How to add a confirm dialog to a command button?

  • I'd think this would work just fine, but it seems to prevent the action function from firing regardless of the confirm response

    <apex:commandButton value="Remove All" action="{!removeAll}" rerender="form"
         status="LoadingStatus" onclick="return confirm('Are you sure?');"/>

    `onclick="return confirm('Are you sure?');"` works fine in Firefox and Chrome right now. If user says OK (Yes) an action is executed. Maybe Salesforce fixed this issue.

  • Bob Roberts

    Bob Roberts Correct answer

    8 years ago

    I know this has been answered but I thought I would toss my hat into the ring. Taking a look at the code generated by the commandButton tag, the onclick code goes before salesforce's own code to call the controller method. What this means is

    onclick="return confirm('Are you sure?');"

    is always returning before calling the code to the controller method. What I have done is to wrap the return in an if statement and call it only if the condition is correct. The code below will call return if the confirmation is false.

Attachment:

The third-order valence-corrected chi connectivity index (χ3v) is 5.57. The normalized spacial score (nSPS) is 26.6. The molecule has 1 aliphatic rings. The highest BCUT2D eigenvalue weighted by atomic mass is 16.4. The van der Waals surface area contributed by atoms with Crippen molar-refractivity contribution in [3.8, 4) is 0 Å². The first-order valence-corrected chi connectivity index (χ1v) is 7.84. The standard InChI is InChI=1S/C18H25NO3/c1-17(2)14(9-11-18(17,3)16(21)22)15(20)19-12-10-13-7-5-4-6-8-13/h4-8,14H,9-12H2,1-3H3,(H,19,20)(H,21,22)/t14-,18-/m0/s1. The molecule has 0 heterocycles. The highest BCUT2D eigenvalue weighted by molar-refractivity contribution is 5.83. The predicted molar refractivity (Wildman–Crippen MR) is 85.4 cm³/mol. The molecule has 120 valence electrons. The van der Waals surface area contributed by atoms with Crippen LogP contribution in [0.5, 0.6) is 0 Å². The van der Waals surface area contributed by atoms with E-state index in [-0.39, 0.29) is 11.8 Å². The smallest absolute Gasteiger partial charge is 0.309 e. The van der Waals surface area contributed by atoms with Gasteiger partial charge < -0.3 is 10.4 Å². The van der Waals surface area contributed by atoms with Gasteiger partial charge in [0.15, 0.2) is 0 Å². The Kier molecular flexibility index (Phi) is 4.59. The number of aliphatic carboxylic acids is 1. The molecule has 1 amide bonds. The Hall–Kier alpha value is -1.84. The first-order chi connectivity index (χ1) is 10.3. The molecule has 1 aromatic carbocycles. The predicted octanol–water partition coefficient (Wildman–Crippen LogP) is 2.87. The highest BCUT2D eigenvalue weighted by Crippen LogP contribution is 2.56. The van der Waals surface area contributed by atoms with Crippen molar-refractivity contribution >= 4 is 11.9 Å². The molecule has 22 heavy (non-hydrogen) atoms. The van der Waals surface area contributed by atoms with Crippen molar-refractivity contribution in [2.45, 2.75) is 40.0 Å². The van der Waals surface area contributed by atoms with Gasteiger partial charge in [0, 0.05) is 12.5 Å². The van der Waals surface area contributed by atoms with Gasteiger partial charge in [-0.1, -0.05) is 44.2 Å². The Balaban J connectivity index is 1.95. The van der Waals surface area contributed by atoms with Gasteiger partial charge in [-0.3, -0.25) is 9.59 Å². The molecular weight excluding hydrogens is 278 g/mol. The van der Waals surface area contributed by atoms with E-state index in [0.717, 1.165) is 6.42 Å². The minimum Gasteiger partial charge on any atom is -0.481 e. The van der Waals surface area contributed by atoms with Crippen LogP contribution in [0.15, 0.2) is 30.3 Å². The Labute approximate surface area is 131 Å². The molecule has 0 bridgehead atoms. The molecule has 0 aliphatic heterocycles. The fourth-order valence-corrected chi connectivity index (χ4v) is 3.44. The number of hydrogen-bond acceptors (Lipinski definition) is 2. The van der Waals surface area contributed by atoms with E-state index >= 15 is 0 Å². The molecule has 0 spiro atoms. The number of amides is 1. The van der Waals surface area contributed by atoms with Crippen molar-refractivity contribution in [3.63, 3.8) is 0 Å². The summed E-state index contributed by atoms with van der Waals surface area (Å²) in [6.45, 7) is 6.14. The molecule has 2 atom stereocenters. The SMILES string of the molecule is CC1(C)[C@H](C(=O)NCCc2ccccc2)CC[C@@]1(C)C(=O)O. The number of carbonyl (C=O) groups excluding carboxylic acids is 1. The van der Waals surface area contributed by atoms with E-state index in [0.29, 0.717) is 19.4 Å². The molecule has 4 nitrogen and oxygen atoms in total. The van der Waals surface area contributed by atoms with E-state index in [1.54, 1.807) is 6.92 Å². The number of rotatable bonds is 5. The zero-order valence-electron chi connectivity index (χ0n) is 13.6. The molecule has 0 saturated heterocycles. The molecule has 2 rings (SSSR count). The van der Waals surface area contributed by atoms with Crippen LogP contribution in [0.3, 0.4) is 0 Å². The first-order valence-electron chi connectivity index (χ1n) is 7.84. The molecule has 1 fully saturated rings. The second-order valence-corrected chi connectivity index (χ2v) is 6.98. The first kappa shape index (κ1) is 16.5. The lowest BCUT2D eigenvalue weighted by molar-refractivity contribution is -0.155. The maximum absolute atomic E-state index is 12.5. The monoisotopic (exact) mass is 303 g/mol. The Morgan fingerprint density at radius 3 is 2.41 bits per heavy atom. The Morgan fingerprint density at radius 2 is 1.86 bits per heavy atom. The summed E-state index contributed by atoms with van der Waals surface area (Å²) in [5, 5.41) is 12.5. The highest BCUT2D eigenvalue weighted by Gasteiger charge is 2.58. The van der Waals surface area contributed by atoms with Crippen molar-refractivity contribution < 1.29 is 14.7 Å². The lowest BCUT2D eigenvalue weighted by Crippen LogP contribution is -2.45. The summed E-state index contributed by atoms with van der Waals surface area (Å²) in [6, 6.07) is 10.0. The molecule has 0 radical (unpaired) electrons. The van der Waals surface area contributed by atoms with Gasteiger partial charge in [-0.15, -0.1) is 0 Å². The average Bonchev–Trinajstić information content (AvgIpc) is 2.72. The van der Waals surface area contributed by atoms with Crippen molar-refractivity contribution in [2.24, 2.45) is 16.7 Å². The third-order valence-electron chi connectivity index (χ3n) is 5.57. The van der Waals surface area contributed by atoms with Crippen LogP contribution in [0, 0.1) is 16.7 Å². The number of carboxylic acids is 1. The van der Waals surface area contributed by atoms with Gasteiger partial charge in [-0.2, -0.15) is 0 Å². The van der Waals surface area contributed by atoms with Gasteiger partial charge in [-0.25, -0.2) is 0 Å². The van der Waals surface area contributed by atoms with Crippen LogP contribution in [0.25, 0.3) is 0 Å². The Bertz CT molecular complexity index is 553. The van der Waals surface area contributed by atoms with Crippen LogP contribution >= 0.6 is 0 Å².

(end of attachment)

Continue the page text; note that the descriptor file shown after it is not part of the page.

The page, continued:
onclick="if(!confirm('Are you sure?')){return false};"

    So the important thing is that if you want the salesforce action method to get called make sure any onclick javascript does NOT return, right?

    @Ralph exactly! The action method gets translated into a log bit of JS code and tack onto the end of the onClick.

    very interesting... and counter-intuitive. Adding this to the list of salesforce gotcha's

    Doesn't work for me unless you actually return false...

    PLEASE NOTE:--- WRT the onclick JS --- void method: Action will execute --- return null: Action will execute --- return true: Action will execute --- return false: Action will NOT execute --- onclick="if(!confirm('Are you sure?')){return false};" --- is over engineered. --- return confirm('Are you sure?'); --- is more correct.

    If someone wants to evaluate the object before the Confirmation pops --- do something like this --- return "{!contract.Status}" != "Draft" || confirm("Please check your details in the Contract are Correct, before you proceed"); --- in this example the first logical is evaluated first and if found to be true the second logical it is OR'd with is then not evaluated. If the first is found to be false the confirmation is fired.

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Content dated before 7/24/2021 11:53 AM

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